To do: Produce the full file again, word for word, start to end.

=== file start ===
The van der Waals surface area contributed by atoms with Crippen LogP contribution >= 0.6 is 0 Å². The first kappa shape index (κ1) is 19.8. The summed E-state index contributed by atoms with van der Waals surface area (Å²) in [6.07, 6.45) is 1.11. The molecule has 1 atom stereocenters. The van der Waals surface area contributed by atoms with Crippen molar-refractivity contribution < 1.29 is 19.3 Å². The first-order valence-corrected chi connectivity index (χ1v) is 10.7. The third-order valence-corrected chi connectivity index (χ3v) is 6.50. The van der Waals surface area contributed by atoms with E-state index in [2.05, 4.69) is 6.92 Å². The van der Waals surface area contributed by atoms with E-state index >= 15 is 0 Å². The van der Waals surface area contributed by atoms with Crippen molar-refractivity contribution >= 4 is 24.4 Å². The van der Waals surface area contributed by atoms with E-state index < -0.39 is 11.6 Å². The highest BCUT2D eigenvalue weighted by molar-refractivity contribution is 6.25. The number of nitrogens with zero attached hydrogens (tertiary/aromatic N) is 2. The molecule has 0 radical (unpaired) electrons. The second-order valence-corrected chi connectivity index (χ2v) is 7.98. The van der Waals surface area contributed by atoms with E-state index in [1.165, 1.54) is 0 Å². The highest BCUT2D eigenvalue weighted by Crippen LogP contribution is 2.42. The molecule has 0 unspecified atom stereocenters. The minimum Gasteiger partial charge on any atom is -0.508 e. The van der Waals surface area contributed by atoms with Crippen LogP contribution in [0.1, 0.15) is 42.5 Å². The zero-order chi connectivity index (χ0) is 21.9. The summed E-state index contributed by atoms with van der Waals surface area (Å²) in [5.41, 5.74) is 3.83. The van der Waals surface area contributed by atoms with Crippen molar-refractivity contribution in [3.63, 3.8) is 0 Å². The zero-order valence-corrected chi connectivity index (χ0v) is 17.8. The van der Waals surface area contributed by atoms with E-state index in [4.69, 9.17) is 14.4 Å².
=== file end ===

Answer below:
The van der Waals surface area contributed by atoms with Crippen LogP contribution >= 0.6 is 0 Å². The first kappa shape index (κ1) is 19.8. The summed E-state index contributed by atoms with van der Waals surface area (Å²) in [6.07, 6.45) is 1.11. The molecule has 1 atom stereocenters. The van der Waals surface area contributed by atoms with Crippen molar-refractivity contribution < 1.29 is 19.3 Å². The first-order valence-corrected chi connectivity index (χ1v) is 10.7. The third-order valence-corrected chi connectivity index (χ3v) is 6.50. The van der Waals surface area contributed by atoms with E-state index in [2.05, 4.69) is 6.92 Å². The van der Waals surface area contributed by atoms with E-state index >= 15 is 0 Å². The van der Waals surface area contributed by atoms with Crippen molar-refractivity contribution >= 4 is 24.4 Å². The van der Waals surface area contributed by atoms with E-state index < -0.39 is 11.6 Å². The highest BCUT2D eigenvalue weighted by molar-refractivity contribution is 6.25. The number of nitrogens with zero attached hydrogens (tertiary/aromatic N) is 2. The molecule has 0 radical (unpaired) electrons. The second-order valence-corrected chi connectivity index (χ2v) is 7.98. The van der Waals surface area contributed by atoms with E-state index in [1.165, 1.54) is 0 Å². The highest BCUT2D eigenvalue weighted by Crippen LogP contribution is 2.42. The molecule has 0 unspecified atom stereocenters. The minimum Gasteiger partial charge on any atom is -0.508 e. The van der Waals surface area contributed by atoms with Crippen LogP contribution in [0.1, 0.15) is 42.5 Å². The zero-order chi connectivity index (χ0) is 21.9. The summed E-state index contributed by atoms with van der Waals surface area (Å²) in [5.41, 5.74) is 3.83. The van der Waals surface area contributed by atoms with Crippen molar-refractivity contribution in [3.63, 3.8) is 0 Å². The zero-order valence-corrected chi connectivity index (χ0v) is 17.8. The van der Waals surface area contributed by atoms with E-state index in [4.69, 9.17) is 14.4 Å².